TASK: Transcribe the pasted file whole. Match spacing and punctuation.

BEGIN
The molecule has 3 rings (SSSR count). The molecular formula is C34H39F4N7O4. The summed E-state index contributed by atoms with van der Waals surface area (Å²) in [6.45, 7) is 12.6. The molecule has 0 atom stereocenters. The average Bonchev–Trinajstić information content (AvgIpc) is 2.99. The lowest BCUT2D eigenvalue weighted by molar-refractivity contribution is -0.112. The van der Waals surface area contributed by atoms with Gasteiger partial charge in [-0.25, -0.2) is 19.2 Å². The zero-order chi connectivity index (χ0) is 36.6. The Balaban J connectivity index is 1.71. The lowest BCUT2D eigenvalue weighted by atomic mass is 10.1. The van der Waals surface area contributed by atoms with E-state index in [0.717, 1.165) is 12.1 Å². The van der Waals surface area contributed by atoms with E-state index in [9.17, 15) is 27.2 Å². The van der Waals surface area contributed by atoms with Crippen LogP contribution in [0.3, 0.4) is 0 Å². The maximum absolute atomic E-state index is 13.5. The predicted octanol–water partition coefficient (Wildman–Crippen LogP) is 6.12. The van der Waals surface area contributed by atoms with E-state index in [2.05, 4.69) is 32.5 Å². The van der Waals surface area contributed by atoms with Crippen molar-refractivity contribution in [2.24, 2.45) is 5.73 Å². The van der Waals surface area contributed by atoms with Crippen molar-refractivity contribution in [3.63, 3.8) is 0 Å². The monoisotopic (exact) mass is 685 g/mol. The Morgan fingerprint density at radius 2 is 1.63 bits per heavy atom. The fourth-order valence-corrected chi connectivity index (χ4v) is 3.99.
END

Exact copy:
The molecule has 3 rings (SSSR count). The molecular formula is C34H39F4N7O4. The summed E-state index contributed by atoms with van der Waals surface area (Å²) in [6.45, 7) is 12.6. The molecule has 0 atom stereocenters. The average Bonchev–Trinajstić information content (AvgIpc) is 2.99. The lowest BCUT2D eigenvalue weighted by molar-refractivity contribution is -0.112. The van der Waals surface area contributed by atoms with Gasteiger partial charge in [-0.25, -0.2) is 19.2 Å². The zero-order chi connectivity index (χ0) is 36.6. The Balaban J connectivity index is 1.71. The lowest BCUT2D eigenvalue weighted by atomic mass is 10.1. The van der Waals surface area contributed by atoms with E-state index in [0.717, 1.165) is 12.1 Å². The van der Waals surface area contributed by atoms with E-state index in [9.17, 15) is 27.2 Å². The van der Waals surface area contributed by atoms with Crippen LogP contribution in [0.3, 0.4) is 0 Å². The maximum absolute atomic E-state index is 13.5. The predicted octanol–water partition coefficient (Wildman–Crippen LogP) is 6.12. The van der Waals surface area contributed by atoms with E-state index in [2.05, 4.69) is 32.5 Å². The van der Waals surface area contributed by atoms with Crippen molar-refractivity contribution in [2.24, 2.45) is 5.73 Å². The van der Waals surface area contributed by atoms with Crippen molar-refractivity contribution in [3.63, 3.8) is 0 Å². The monoisotopic (exact) mass is 685 g/mol. The Morgan fingerprint density at radius 2 is 1.63 bits per heavy atom. The fourth-order valence-corrected chi connectivity index (χ4v) is 3.99.